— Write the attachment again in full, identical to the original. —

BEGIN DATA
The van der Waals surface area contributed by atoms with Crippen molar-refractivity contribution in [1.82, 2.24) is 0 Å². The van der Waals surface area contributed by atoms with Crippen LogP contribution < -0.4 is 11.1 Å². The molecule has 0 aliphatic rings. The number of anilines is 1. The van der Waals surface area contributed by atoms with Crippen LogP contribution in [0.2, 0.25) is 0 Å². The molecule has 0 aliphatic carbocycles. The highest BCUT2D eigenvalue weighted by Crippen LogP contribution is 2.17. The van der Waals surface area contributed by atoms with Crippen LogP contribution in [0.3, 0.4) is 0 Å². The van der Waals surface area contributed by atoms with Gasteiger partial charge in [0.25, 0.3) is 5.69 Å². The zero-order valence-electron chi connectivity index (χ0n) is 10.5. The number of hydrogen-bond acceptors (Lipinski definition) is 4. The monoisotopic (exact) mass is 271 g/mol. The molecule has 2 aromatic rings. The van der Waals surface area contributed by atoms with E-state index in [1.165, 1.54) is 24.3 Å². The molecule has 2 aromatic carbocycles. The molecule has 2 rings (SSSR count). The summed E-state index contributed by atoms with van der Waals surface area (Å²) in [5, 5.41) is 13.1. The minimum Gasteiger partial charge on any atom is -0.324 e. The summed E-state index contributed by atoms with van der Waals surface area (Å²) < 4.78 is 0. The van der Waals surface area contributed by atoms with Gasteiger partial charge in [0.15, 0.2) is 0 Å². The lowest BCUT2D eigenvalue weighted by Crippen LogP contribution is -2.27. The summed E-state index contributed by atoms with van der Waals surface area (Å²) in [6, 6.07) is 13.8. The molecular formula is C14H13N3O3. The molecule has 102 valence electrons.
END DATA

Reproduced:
The van der Waals surface area contributed by atoms with Crippen molar-refractivity contribution in [1.82, 2.24) is 0 Å². The van der Waals surface area contributed by atoms with Crippen LogP contribution < -0.4 is 11.1 Å². The molecule has 0 aliphatic rings. The number of anilines is 1. The van der Waals surface area contributed by atoms with Crippen LogP contribution in [0.2, 0.25) is 0 Å². The molecule has 0 aliphatic carbocycles. The highest BCUT2D eigenvalue weighted by Crippen LogP contribution is 2.17. The van der Waals surface area contributed by atoms with Crippen LogP contribution in [0.3, 0.4) is 0 Å². The van der Waals surface area contributed by atoms with Gasteiger partial charge in [0.25, 0.3) is 5.69 Å². The zero-order valence-electron chi connectivity index (χ0n) is 10.5. The number of hydrogen-bond acceptors (Lipinski definition) is 4. The monoisotopic (exact) mass is 271 g/mol. The molecule has 2 aromatic rings. The van der Waals surface area contributed by atoms with E-state index in [1.165, 1.54) is 24.3 Å². The molecule has 2 aromatic carbocycles. The molecule has 2 rings (SSSR count). The summed E-state index contributed by atoms with van der Waals surface area (Å²) in [5, 5.41) is 13.1. The minimum Gasteiger partial charge on any atom is -0.324 e. The summed E-state index contributed by atoms with van der Waals surface area (Å²) < 4.78 is 0. The van der Waals surface area contributed by atoms with Gasteiger partial charge in [0.15, 0.2) is 0 Å². The lowest BCUT2D eigenvalue weighted by Crippen LogP contribution is -2.27. The summed E-state index contributed by atoms with van der Waals surface area (Å²) in [6, 6.07) is 13.8. The molecular formula is C14H13N3O3. The molecule has 102 valence electrons.